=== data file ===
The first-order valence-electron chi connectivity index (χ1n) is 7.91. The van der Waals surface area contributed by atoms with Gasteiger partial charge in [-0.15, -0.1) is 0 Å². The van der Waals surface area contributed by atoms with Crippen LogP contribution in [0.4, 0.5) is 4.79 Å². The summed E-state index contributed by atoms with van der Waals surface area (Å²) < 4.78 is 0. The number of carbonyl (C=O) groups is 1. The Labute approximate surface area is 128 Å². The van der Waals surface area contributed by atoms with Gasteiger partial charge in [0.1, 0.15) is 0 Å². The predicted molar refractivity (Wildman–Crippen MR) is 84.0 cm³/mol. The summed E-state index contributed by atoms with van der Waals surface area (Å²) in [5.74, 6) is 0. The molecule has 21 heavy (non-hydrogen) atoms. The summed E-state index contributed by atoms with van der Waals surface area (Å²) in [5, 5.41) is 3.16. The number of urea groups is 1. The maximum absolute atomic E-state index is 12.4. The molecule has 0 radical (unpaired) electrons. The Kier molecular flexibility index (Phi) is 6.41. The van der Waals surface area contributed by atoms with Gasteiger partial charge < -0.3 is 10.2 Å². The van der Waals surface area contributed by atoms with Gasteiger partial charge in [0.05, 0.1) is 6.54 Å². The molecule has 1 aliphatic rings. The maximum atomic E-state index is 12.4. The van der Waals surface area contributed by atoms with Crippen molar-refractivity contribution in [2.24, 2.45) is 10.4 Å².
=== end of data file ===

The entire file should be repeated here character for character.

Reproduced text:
The first-order valence-electron chi connectivity index (χ1n) is 7.91. The van der Waals surface area contributed by atoms with Gasteiger partial charge in [-0.15, -0.1) is 0 Å². The van der Waals surface area contributed by atoms with Crippen LogP contribution in [0.4, 0.5) is 4.79 Å². The summed E-state index contributed by atoms with van der Waals surface area (Å²) < 4.78 is 0. The number of carbonyl (C=O) groups is 1. The Labute approximate surface area is 128 Å². The van der Waals surface area contributed by atoms with Gasteiger partial charge in [0.1, 0.15) is 0 Å². The predicted molar refractivity (Wildman–Crippen MR) is 84.0 cm³/mol. The summed E-state index contributed by atoms with van der Waals surface area (Å²) in [5.74, 6) is 0. The molecule has 21 heavy (non-hydrogen) atoms. The summed E-state index contributed by atoms with van der Waals surface area (Å²) in [5, 5.41) is 3.16. The number of urea groups is 1. The maximum absolute atomic E-state index is 12.4. The molecule has 0 radical (unpaired) electrons. The Kier molecular flexibility index (Phi) is 6.41. The van der Waals surface area contributed by atoms with Gasteiger partial charge < -0.3 is 10.2 Å². The van der Waals surface area contributed by atoms with Gasteiger partial charge in [0.05, 0.1) is 6.54 Å². The molecule has 1 aliphatic rings. The maximum atomic E-state index is 12.4. The van der Waals surface area contributed by atoms with Crippen molar-refractivity contribution in [2.24, 2.45) is 10.4 Å².